Skip to Content

Sponsored

Artificial intelligence

Digital challenges: Overcoming barriers to AI adoption

A survey conducted at the recent EmTech Digital conference revealed how organizations are embracing AI and tackling challenges.
May 28, 2019

Produced in association withEY

While organizations are increasingly weaving artificial intelligence (AI) technologies into their business strategies, they are also coming up against barriers to successful adoption. AI is changing how we work and live our lives, but consumers and companies are encountering obstacles, including challenges in leadership, vision, expertise, and data quality.

At the EmTech Digital conference, held in March in San Francisco, senior business and technology decision-makers shared their views on a range of issues, from whether senior executives grasp the potential for AI to transform their companies to the most influential factors for AI success. Read on for the results of the survey.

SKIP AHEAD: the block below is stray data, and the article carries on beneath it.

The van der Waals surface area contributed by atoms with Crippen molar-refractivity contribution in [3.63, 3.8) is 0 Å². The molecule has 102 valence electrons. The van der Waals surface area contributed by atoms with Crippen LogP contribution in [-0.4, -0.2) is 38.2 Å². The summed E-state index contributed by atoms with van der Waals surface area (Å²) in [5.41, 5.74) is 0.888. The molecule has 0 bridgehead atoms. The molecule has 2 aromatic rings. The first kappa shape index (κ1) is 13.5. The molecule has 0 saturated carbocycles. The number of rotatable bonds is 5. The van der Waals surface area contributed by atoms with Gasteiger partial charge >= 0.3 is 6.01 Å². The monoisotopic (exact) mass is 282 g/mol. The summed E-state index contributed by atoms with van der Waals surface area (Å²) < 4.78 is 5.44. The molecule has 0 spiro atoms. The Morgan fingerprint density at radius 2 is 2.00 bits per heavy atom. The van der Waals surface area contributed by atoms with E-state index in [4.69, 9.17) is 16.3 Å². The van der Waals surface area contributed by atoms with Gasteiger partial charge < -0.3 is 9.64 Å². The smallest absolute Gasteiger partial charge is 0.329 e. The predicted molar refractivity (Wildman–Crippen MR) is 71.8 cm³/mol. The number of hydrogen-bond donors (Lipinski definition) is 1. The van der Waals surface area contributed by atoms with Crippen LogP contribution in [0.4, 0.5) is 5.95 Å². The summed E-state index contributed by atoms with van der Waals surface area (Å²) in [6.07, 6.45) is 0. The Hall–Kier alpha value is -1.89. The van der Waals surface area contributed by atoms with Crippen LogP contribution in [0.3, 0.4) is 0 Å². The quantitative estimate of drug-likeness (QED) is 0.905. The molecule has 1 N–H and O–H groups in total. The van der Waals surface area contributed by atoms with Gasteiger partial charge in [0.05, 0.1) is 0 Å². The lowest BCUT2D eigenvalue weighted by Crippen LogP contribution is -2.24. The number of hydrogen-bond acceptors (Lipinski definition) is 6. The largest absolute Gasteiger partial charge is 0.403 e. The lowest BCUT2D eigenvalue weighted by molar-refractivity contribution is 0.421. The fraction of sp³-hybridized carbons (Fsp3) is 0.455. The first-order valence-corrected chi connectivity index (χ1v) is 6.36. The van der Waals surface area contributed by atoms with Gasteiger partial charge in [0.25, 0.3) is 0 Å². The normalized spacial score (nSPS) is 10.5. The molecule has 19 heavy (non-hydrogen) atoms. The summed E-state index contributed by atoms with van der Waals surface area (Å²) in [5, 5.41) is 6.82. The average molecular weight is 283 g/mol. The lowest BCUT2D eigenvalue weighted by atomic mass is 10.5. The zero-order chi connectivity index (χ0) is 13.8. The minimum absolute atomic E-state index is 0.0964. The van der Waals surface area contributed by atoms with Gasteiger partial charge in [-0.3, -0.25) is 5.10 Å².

Final.

Deep Dive

Artificial intelligence

A Roomba recorded a woman on the toilet. How did screenshots end up on Facebook?

Robot vacuum companies say your images are safe, but a sprawling global supply chain for data from our devices creates risk.

The viral AI avatar app Lensa undressed me—without my consent

My avatars were cartoonishly pornified, while my male colleagues got to be astronauts, explorers, and inventors.

Roomba testers feel misled after intimate images ended up on Facebook

An MIT Technology Review investigation recently revealed how images of a minor and a tester on the toilet ended up on social media. iRobot said it had consent to collect this kind of data from inside homes—but participants say otherwise.

How to spot AI-generated text

The internet is increasingly awash with text written by AI software. We need new tools to detect it.

Stay connected

Illustration by Rose Wong

Get the latest updates from
MIT Technology Review

Discover special offers, top stories, upcoming events, and more.

Thank you for submitting your email!

Explore more newsletters

It looks like something went wrong.

We’re having trouble saving your preferences. Try refreshing this page and updating them one more time. If you continue to get this message, reach out to us at customer-service@technologyreview.com with a list of newsletters you’d like to receive.